We wus all shocked, yi know, he did it so quickly and brutal, like.

“Yer no doin’ that shite in ma bar!” he screamed it intae her face, yi know. “Ya fuckin’ slut!” An’ he threw her an’ her wean oot o’ the pub. Yi have tae admire his attitude. Ah’d probably hae done the same thing if it were ma pub. Fuckin’ gypsies.

Yer on yer way tae Dublin? Whit a place tha’ is. Been a few times wi the lads. There’s the Temple Bar we go tae. It’s really a tourist bar, an that’, prices much higher than the real Irish bars, but there’s always a crowd an’ the atmosphere’s good, ken.

A bunch of wanky tourists came in an’ asked what wis the local drink. The barman said Guinness. He probably says that tae every dumb tourist who asks. “Okay”, says wan o’ them, “Gie us six half-pints of Guinness.” Who the fuck drinks half-pints of Guinness? What a shit. Half-pints of Guinness, god help me.

An’ whit about that giant metal spire in O’Connell Street. What is tha’ all aboot?

Whit a pile of shit tha’ is. The IRA blew up Nelson’s statue tha’ used tae be there. Ah kin understand why they’d want tae do that, but why replace it wi’ a giant knittin’ needle? Whit’s it supposed to represent? Wis it an Englishman designed it, or Dublin council ordered it? Kerrist.

Mind you, naebody will be able to blow tha’ up. Impervious tae terrorists tha’ thing is. Ah, ah ha, aye, nae problem there. Nae chance tae damage tha’ thing.

Okay, wur there now. Plenty time fer yer flight. Yull ken where tae go fae here, yes? That’ll be £19 pounds, ta. Hiv a good time in Dublin.”

So, there you have it

My taxi driver sees no contradiction applauding a racist barman who assaults a woman for being a gypsy and a mother, but loves JK Rowling for helping battered women’s causes.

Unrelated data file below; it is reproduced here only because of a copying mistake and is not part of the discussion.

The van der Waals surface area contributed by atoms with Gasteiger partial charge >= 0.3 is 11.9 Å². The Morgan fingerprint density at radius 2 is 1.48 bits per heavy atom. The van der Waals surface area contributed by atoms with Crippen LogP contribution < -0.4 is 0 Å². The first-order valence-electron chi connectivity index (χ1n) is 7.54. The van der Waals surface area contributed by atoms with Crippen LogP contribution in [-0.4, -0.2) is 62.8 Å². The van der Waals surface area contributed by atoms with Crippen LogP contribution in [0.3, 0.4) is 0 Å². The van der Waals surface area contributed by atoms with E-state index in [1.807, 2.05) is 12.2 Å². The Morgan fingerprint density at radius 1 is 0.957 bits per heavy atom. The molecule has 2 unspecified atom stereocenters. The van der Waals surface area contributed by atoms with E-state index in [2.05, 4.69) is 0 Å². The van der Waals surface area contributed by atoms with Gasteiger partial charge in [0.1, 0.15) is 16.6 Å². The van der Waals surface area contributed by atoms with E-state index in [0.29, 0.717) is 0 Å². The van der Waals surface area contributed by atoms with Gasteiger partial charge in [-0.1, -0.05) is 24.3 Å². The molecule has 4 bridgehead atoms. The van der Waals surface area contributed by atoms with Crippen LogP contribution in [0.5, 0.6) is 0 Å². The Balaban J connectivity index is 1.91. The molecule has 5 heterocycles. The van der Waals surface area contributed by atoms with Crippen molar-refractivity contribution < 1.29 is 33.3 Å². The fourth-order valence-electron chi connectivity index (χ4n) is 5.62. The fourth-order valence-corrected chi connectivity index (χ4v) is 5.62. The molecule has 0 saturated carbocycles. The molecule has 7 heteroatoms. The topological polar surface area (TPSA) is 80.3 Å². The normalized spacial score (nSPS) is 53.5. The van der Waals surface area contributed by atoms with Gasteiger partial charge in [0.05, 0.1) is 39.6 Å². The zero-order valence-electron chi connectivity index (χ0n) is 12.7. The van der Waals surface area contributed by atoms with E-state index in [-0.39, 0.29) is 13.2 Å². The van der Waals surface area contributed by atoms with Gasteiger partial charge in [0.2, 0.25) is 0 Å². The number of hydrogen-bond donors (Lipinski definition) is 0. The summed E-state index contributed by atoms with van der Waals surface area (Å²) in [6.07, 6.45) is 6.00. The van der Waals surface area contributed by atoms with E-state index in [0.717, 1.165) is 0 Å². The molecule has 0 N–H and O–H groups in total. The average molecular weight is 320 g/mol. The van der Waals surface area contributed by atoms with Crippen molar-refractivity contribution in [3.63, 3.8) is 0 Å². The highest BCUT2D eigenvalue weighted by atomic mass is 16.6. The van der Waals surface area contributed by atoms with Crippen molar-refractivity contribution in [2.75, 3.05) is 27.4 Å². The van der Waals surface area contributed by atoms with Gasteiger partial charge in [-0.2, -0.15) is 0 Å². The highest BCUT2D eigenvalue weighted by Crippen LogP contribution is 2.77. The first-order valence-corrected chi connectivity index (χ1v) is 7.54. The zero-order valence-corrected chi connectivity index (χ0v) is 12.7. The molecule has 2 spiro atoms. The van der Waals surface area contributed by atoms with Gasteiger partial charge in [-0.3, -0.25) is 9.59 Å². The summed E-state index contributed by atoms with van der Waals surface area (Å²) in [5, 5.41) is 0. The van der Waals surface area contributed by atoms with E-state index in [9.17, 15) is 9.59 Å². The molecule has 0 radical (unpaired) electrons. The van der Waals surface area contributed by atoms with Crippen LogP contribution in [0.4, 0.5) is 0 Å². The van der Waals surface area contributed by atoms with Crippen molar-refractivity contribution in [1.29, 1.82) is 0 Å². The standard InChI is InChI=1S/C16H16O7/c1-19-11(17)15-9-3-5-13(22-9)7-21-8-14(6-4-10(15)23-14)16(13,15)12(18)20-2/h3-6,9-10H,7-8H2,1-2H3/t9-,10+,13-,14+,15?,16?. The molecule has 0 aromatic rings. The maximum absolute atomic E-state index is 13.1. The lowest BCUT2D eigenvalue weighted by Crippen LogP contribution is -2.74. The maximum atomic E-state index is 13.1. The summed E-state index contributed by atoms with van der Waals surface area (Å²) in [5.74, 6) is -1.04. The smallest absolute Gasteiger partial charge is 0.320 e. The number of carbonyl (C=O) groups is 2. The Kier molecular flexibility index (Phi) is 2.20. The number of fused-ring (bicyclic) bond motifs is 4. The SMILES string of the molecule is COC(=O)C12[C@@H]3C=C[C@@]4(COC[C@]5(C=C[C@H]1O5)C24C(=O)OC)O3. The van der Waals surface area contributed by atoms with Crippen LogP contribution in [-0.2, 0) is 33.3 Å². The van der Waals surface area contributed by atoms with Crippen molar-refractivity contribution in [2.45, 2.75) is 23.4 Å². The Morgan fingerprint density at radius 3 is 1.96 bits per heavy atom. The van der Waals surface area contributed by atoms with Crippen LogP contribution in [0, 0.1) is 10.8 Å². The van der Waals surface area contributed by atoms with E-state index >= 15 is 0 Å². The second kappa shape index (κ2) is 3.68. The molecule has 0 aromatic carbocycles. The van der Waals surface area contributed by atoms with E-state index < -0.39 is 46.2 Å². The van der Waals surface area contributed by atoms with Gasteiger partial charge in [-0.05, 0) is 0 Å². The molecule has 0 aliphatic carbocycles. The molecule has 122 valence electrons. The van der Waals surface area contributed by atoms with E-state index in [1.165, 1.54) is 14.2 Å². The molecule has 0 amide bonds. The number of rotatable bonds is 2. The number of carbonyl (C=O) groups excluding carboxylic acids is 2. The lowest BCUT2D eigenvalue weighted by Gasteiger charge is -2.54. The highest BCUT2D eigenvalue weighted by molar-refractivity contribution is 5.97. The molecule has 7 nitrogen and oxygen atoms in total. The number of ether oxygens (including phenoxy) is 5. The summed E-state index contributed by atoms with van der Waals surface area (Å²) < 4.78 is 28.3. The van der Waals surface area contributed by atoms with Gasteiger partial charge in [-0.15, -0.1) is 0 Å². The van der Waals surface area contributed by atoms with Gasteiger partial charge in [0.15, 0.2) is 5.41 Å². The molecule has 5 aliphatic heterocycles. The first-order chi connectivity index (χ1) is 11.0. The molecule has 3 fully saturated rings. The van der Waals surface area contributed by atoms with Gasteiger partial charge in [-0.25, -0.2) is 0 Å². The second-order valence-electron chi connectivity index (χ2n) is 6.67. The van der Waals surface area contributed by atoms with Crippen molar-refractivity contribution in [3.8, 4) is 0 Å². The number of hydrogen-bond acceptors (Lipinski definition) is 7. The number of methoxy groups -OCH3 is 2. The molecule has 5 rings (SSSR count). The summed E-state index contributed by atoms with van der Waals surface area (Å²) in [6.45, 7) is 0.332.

He hates liberals and lefties for protecting his civil rights, but thinks Gordon Brown, bag man to corrupt banks, a man without a sin to his character.

My taxi driver’s not to know I’m ‘best pals’ with the engineer and architect who designed the ‘spire to the sky’ in Dublin’s O’Connell Street, Academician and Scot, Ian Ritchie.

It would not surprise me to hear that after getting me to the airport he dropped in to the Tory party conference in Glasgow to hear what Theresa May had to say about how to keep him and the rest of us docile and servile.

Khan and his dead-on-cue racist student, and every right-wing British newspaper that elevate their outrageous slur are pals with my taxi driver – and he’s a unionist.

Work that one out.

Posted in Scottish Independence Referendum, Scottish Politics | 22 Comments

BBC Scotland Goes Indy

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The austere interior of BBC Scotland’s headquarters could have been designed by M.C Escher